A few years ago in the United States, I was watching the news, when it was interrupted for a live broadcast of a dramatic event at a Saint Louis bank where a robber of color had taken refuge and was holding hostages. The police were outside the bank, and, with the help of the family and a pastor, they had managed to get the robber to come to the doorway behind a tightly closed glass door. The cameraman moved closer, going beyond the police line. The robber, who was just a kid, was shouting something incomprehensible and clutching a big gun. When he realized that it was being broadcast “live”, almost for fun, he raised the gun and pointed the tip to his temple. People started screaming: “Don’t do it! Don’t do it!”. The boy waited for the cameraman to get even closer, and when he was framed in a close-up, with a desperate smile, he pulled the trigger. Because of the glass door the sound of the explosion was faint as he fell to the ground. They broke through the door, and after a few seconds the broadcast was interrupted. They cut to a short toothpaste commercial and then back to the newscast in the studio.

That boy shot himself in front of television, for television, waiting for the time of the newscast. There are events that television does not just record but, in a certain sense, provokes. We must accept the idea that television is something different from cinema, a means that is still to be explored, open and accessible. Instead what is happening today – television copying cinema and films resembling television shows – is very depressing.


The threat of television, or experiencing television as a threat, can be seen in Kramer Versus Kramer, dressed up as a soap opera, but also in Apocalypse Now, which envisions the only future for film in the creation of a visual experience that no television screen could ever contain or reproduce.

I think that’s right. In a certain sense, television’s influence is more powerful in Francis Coppola’s film, in heralding a Dolby system that in no one way can be mistaken for television.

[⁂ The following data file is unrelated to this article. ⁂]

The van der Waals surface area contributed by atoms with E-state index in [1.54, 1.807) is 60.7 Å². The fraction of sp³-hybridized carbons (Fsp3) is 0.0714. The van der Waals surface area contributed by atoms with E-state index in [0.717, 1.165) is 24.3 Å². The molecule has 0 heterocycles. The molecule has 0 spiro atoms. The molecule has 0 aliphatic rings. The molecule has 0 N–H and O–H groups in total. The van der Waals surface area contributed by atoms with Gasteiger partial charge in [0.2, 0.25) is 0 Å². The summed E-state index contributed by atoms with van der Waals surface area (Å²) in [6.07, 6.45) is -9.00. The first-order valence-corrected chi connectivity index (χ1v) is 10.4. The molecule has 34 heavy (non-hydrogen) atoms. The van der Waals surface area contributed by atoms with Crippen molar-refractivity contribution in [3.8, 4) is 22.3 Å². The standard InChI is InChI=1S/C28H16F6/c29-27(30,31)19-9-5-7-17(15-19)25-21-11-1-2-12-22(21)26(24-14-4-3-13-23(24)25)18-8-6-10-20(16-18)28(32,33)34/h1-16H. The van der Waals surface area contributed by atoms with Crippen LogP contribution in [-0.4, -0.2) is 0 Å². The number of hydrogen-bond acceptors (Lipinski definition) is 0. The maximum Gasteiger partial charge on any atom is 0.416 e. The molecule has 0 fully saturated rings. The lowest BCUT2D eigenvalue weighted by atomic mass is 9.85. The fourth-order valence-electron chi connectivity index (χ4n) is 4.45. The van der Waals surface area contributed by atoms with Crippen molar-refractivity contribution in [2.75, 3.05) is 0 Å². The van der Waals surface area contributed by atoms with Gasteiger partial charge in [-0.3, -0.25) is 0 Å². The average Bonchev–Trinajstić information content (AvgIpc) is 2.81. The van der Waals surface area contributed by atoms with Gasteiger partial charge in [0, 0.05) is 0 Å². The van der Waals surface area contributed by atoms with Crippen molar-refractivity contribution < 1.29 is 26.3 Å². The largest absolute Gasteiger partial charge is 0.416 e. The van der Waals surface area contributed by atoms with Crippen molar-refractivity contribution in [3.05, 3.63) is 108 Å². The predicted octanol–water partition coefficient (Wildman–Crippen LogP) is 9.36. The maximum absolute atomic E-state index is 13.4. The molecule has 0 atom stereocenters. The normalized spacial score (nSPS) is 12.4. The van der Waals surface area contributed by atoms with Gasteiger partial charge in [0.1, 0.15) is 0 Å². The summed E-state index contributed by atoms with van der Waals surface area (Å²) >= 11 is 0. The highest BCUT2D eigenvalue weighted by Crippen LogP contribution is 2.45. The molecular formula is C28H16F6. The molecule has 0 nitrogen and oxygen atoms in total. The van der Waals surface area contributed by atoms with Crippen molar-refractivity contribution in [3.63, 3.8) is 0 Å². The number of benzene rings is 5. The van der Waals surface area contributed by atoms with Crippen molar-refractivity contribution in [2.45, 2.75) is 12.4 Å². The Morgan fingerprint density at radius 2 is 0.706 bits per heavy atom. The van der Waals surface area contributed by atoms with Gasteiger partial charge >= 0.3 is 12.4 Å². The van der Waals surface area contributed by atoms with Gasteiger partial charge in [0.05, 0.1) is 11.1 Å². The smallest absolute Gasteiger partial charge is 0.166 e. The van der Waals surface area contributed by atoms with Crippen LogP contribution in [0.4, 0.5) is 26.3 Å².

We know what cinema was before television. What will both become?

By way of science fiction, we could imagine a few developments in the relationship between cinema and television. Today many people think, and Francis Ford Coppola is one of them, that soon films will be transmitted via satellite in every country worldwide. As a result, films are destined to waste away, to exhaust their relationship with audiences and the market as soon as they appear, where the evening of the first and last shows tend to brutally coincide. I do not find this technological outlook particularly inspiring, and I have always thought of cinema as something artisanal. Artisans work in an ongoing relationship with living things. The supertechnological cinema that is emerging would force me to accept the supremacy of dead things. Transitioning from a type of film that I like making and watching to something else is like transitioning from agriculture to industrial civilization. Filmmakers would no longer be farmers but factory workers. They would not work with nature anymore but on the assembly line. Films have always been made to make people dream, and I’m not afraid of tricks and special effects, although the ones of Star Wars2 seem less poetic to me than those of Méliès’s first films. I do find depressing, however, a cinema in which the latest special effects gimmick is clearly more important than the story, the faces and the scenery.